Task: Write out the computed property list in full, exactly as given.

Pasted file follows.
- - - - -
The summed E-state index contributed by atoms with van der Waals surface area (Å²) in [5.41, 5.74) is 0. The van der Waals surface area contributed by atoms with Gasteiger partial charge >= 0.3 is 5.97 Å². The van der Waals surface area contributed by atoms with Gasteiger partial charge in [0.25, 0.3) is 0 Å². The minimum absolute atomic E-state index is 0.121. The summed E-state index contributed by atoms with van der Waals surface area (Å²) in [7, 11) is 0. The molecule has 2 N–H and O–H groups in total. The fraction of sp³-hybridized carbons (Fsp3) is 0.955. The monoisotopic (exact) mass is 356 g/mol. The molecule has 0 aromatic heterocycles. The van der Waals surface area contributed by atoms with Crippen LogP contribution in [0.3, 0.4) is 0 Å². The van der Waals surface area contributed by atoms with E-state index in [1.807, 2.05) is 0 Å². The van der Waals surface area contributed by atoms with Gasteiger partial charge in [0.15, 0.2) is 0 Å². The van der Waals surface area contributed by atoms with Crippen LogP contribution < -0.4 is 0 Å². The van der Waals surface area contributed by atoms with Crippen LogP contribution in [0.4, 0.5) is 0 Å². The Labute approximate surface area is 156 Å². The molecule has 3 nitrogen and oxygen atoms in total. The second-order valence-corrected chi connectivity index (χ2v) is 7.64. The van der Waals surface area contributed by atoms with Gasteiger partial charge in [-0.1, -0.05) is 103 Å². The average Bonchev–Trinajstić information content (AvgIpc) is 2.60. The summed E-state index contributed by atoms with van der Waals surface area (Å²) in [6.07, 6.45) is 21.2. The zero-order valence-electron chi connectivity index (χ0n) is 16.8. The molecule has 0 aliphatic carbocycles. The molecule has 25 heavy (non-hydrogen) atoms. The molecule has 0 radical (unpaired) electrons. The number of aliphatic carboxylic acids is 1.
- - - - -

The summed E-state index contributed by atoms with van der Waals surface area (Å²) in [5.41, 5.74) is 0. The van der Waals surface area contributed by atoms with Gasteiger partial charge >= 0.3 is 5.97 Å². The van der Waals surface area contributed by atoms with Gasteiger partial charge in [0.25, 0.3) is 0 Å². The minimum absolute atomic E-state index is 0.121. The summed E-state index contributed by atoms with van der Waals surface area (Å²) in [7, 11) is 0. The molecule has 2 N–H and O–H groups in total. The fraction of sp³-hybridized carbons (Fsp3) is 0.955. The monoisotopic (exact) mass is 356 g/mol. The molecule has 0 aromatic heterocycles. The van der Waals surface area contributed by atoms with Crippen LogP contribution in [0.3, 0.4) is 0 Å². The van der Waals surface area contributed by atoms with E-state index in [1.807, 2.05) is 0 Å². The van der Waals surface area contributed by atoms with Gasteiger partial charge in [0.15, 0.2) is 0 Å². The van der Waals surface area contributed by atoms with Crippen LogP contribution < -0.4 is 0 Å². The van der Waals surface area contributed by atoms with Crippen LogP contribution in [0.4, 0.5) is 0 Å². The Labute approximate surface area is 156 Å². The molecule has 3 nitrogen and oxygen atoms in total. The second-order valence-corrected chi connectivity index (χ2v) is 7.64. The van der Waals surface area contributed by atoms with Gasteiger partial charge in [-0.1, -0.05) is 103 Å². The average Bonchev–Trinajstić information content (AvgIpc) is 2.60. The summed E-state index contributed by atoms with van der Waals surface area (Å²) in [6.07, 6.45) is 21.2. The zero-order valence-electron chi connectivity index (χ0n) is 16.8. The molecule has 0 aliphatic carbocycles. The molecule has 25 heavy (non-hydrogen) atoms. The molecule has 0 radical (unpaired) electrons. The number of aliphatic carboxylic acids is 1.